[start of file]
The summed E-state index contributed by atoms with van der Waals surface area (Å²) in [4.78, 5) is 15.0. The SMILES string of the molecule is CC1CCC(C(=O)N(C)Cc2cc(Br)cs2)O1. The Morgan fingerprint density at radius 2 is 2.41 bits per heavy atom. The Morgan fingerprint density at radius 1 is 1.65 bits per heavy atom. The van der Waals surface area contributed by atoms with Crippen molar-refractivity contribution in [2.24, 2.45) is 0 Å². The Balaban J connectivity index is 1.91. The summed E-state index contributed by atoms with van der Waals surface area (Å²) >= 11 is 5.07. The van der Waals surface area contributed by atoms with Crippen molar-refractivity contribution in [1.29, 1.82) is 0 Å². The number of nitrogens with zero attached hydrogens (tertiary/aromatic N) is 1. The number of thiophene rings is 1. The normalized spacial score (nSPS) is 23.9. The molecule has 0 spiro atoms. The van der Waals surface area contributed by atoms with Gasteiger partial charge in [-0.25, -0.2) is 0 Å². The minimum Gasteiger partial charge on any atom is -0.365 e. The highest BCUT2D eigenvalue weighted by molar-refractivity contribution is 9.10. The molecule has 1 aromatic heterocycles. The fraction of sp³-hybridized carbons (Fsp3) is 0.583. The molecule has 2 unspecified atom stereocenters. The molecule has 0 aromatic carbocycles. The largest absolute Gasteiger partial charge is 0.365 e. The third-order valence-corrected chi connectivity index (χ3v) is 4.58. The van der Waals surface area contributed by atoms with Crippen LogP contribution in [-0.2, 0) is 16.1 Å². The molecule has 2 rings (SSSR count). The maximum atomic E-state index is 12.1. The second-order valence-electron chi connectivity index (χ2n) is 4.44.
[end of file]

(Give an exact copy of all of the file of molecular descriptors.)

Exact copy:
The summed E-state index contributed by atoms with van der Waals surface area (Å²) in [4.78, 5) is 15.0. The SMILES string of the molecule is CC1CCC(C(=O)N(C)Cc2cc(Br)cs2)O1. The Morgan fingerprint density at radius 2 is 2.41 bits per heavy atom. The Morgan fingerprint density at radius 1 is 1.65 bits per heavy atom. The van der Waals surface area contributed by atoms with Crippen molar-refractivity contribution in [2.24, 2.45) is 0 Å². The Balaban J connectivity index is 1.91. The summed E-state index contributed by atoms with van der Waals surface area (Å²) >= 11 is 5.07. The van der Waals surface area contributed by atoms with Crippen molar-refractivity contribution in [1.29, 1.82) is 0 Å². The number of nitrogens with zero attached hydrogens (tertiary/aromatic N) is 1. The number of thiophene rings is 1. The normalized spacial score (nSPS) is 23.9. The molecule has 0 spiro atoms. The van der Waals surface area contributed by atoms with Gasteiger partial charge in [-0.25, -0.2) is 0 Å². The minimum Gasteiger partial charge on any atom is -0.365 e. The highest BCUT2D eigenvalue weighted by molar-refractivity contribution is 9.10. The molecule has 1 aromatic heterocycles. The fraction of sp³-hybridized carbons (Fsp3) is 0.583. The molecule has 2 unspecified atom stereocenters. The molecule has 0 aromatic carbocycles. The largest absolute Gasteiger partial charge is 0.365 e. The third-order valence-corrected chi connectivity index (χ3v) is 4.58. The van der Waals surface area contributed by atoms with Crippen LogP contribution in [-0.2, 0) is 16.1 Å². The molecule has 2 rings (SSSR count). The maximum atomic E-state index is 12.1. The second-order valence-electron chi connectivity index (χ2n) is 4.44.